*WHY HAM RADIO IS STILL MAKING NEWS

*RESPECTING MEMORIAL DAY 2019

*SOARA INTRODUCTION TO HAM RADIO

*DO YOU WANT TO BE A HAM RADIO OPERATOR

*GREAT HAM RADIO OPERATOR

*NET PREAMBLE AND MORE

*AMERICAN LEGION HAM RADIO CLUB UPDATED MARCH 2019

*HOW SOARA-ARES WAS STARTED

*OPERATING YOUR HAM RADIO

*SILENT KEYS

*HOME

CHECK CALENDAR FOR EVENTS

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Ohio Valley ARES/RACES Net Every Thursday at 8:30 P.M. Repeater 146.610, alternate repeater is 146.715 both repeaters have tones of 103.5. Check both repeaters to find the net.


NEXT SOARA -- ARES MEETING WILL BE THE THIRD MONDAY OF EVERY MONTH. EMA ROOM 515 PARK AVE IRONTON OH. AT 7:00 P.M. VE TESTING AT 6:00 P.M.

May 2019
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Click Here for Full Calendar

SOARA -- ARES MEMBERS

PIO & Webmaster WN8F OK to e-mai me l from here:
Ken Massie
N8TVO:
James Rowe
K8UHN:
Eric Kuhn
N8LRO:
Arthur J. Pierson
W8AFX:
Steve Sheers
N8LCA:
Bill Parsons
KC8WDR:
Harry Rice
KC8VYE:
Chad Thompson
KD8FPX:
Joseph Thompson
KD8FPW:
Mary Thompson
WA4SWF:
Fred Jones
KI4AGR:
Don Canterberry
WW8O:
Gary Stephenson
WM8O:
Wanda Stephenson
W8GMS:
Georgia Sheers
KC8WDS:
Catherine Rice
WN8H:
Mike Nimmo
W8DUQ:
Gregory Hendry
KB9ORD:
Ralph Tuley
WB8YKS:
Mike Love
KB8GWL:
Larry Jewell
N8YN:
Jerry Huffman
KD8LEQ:
Pat Little
KB8RZP:
Gregory Priddy
KE4US:
Bud Preece
KD8NYN:
David Bruce
KD8OMC:
Angie Little
W8HIC:
Jerry Lockhart
KD8RRZ:
Kenny Fields, Jr.
AC8JV:
Matthew Delong
AC8RS:
Matt Marks
AC8VQ:
Tim Nicely
KD8VRU:
Randy Franz
KK4PPJ:
James Miller
KD8WFP:
James (Jay) Boggs
KD8WMV:
Richard (Corey) Watson
KB8LWZ:
Mike (David) Barber
KB8LSR:
Jim Perry
WD8AGH:
Fred Herr
N8URU:
Eddie Jenkins
KB8TGI:
Annabelle Jenkins
N4REN:
James (REN) Reneau
KB8AAK:
RUSSELL JETT
KE8DYD:
LARRY MURRAY, JR
KE8EON:
JIM CURLEY
KC4GST:
Darrell Short
N8DKB:
Keith Brooks
KK4SPW:
Larry Jackson
KE8FSY:
Richard Russell
KM4ZXC:
Christopher Wilson
N8PSA:
Randy Friend

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AMERICAN LEGION HAM RADIO CLUB UPDATED MARCH 2019


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ABOUT AMERICAN LEGION HAM RADIO BELOW

DO YOU KNOW THE AMERICAN LEGION HAS A HAM RADIO CLUB?

American Legion Ham Radio ID Card


AMERICAN LEGION and TALARC updates March 2019

Amateur radio (and TALARC) continues to grow

Dear TALARC Members and Friends,

Many of you have commented favorably on the growth of TALARC membership and post activities within The American Legion. As TALARC continues to grow, many of our 3,700 members and some 40 post amateur radio clubs have begun to conduct national and regional “nets” over various new modes and frequencies, and they have expanded the reach of TALARC from the HF bands into several of the newer digital modes (such as IRLP, EchoLink, D-Star, DMR and others) within reach of any ham anywhere in the world.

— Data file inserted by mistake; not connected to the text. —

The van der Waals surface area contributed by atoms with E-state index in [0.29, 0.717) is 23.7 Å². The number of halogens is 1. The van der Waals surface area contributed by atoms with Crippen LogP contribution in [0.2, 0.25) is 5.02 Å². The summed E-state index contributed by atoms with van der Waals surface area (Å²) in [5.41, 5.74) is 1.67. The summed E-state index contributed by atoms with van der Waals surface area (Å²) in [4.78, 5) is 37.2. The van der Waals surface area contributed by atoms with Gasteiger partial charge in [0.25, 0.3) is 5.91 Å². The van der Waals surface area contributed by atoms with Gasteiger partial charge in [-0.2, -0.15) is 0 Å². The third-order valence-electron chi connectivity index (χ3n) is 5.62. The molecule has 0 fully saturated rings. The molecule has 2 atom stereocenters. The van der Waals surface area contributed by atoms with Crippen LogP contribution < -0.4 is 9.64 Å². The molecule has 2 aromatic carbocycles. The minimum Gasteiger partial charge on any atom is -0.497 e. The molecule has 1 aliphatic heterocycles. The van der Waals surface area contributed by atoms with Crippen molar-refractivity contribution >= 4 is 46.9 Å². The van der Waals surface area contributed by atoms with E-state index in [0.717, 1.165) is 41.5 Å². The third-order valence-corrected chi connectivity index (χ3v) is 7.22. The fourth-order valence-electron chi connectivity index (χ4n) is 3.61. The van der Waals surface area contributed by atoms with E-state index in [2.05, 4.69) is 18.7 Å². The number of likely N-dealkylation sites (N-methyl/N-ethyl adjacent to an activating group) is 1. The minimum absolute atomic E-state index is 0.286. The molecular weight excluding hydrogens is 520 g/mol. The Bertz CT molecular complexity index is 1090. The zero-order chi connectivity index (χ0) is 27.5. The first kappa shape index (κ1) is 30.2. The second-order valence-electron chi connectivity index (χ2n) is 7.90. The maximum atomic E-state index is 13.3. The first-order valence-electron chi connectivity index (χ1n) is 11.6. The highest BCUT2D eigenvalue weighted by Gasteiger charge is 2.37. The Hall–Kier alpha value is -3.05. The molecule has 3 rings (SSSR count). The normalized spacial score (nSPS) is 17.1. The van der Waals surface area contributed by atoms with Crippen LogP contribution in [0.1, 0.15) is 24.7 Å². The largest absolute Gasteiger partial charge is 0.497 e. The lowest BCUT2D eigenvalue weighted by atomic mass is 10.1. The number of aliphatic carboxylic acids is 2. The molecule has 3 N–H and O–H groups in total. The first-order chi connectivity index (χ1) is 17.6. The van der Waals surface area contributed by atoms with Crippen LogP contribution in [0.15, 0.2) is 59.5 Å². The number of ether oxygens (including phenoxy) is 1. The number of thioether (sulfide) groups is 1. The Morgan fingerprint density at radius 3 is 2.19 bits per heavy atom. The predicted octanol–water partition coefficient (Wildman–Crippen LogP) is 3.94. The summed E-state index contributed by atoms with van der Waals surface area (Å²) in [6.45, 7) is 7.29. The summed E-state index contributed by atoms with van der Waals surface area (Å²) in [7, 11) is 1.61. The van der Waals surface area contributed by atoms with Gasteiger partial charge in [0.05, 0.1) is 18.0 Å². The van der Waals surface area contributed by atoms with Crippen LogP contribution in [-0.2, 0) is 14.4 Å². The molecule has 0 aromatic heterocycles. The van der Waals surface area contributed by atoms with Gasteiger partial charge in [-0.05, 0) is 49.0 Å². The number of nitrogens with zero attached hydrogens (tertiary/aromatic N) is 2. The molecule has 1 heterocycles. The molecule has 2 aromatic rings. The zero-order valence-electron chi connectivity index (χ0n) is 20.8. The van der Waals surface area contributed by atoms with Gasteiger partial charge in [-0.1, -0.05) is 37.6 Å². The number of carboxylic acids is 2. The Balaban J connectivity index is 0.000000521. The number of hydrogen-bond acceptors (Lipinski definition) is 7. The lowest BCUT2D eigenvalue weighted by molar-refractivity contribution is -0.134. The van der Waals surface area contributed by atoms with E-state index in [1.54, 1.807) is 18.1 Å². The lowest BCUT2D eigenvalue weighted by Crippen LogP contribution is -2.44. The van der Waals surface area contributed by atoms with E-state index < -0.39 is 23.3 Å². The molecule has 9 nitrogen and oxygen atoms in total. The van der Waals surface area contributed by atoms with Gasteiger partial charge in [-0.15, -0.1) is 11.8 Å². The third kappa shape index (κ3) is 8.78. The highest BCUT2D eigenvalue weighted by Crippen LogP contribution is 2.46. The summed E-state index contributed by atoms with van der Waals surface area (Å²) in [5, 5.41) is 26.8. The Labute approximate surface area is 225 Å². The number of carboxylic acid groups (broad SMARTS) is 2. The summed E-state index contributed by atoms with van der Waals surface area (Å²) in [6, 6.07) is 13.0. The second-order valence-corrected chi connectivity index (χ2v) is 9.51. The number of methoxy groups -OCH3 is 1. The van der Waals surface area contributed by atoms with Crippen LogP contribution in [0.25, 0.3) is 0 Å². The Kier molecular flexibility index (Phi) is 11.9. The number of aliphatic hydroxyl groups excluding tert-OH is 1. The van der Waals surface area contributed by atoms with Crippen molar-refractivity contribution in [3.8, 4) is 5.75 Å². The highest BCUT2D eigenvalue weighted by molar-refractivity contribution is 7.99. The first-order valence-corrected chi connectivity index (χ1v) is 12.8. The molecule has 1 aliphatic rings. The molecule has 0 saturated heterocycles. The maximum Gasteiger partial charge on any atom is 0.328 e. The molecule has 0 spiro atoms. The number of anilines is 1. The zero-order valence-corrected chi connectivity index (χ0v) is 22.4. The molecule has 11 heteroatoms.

One of the most recent is the new *TALARC* EchoLink Conference node that operates continuously for all our members courtesy of Shannon, W6SPY, and Idaho Post 155 Amateur Radio Club N7ALR. This new conference, incidentally, may be used by any American Legion amateur radio club member who may wish to begin regular net operations on their own on EchoLink or other modes as N7ALR adds capabilities (if interested, contact Shannon and Post 155 for coordination and details through National Headquarters at k9tal@legion.org). Or visit *TALARC* on their regularly scheduled nets the second Wednesday of each month at 0400 UTC using EchoLink. Thank them for adding the new access available to all our members.

The new *TALARC* EchoLink conference joins other posts and members such as Don, KA5DON, and the members of the Gautier American Legion Post 1992 Jim Leist Memorial Amateur Radio Club, call sign K5TAL, and we should thank them too for taking the reins on a weekly 80-meter net. K5TAL hosts a net every Wednesday on or near 3.834 MHz at 6:30 p.m. Central, which is 0030 UTC on March 6 [2330 UTC after March 10].

KM4QOY and the Wilderness Road Amateur Radio Club affiliated with W4CDA American Legion Post 46 ARC in Danville, Ky., maintain a successful D-STAR net, as does K5TAL in conjunction with their tremendous 80M net near 3.834 MHz each Wednesday.

And of course, Bill, KI0CW, Everett, WA3DVO, and Terry, KE6RWB, continue with their long-standing 20M and 40M HF nets each month joined by Steve, W0MGD, for the Saturday noon EchoLink net. And we continue with the popular IRLP and EchoLink nets conducted by Marty, W9WMJ, Mike, W9MNA, and other volunteers at K9TAL here in Indianapolis.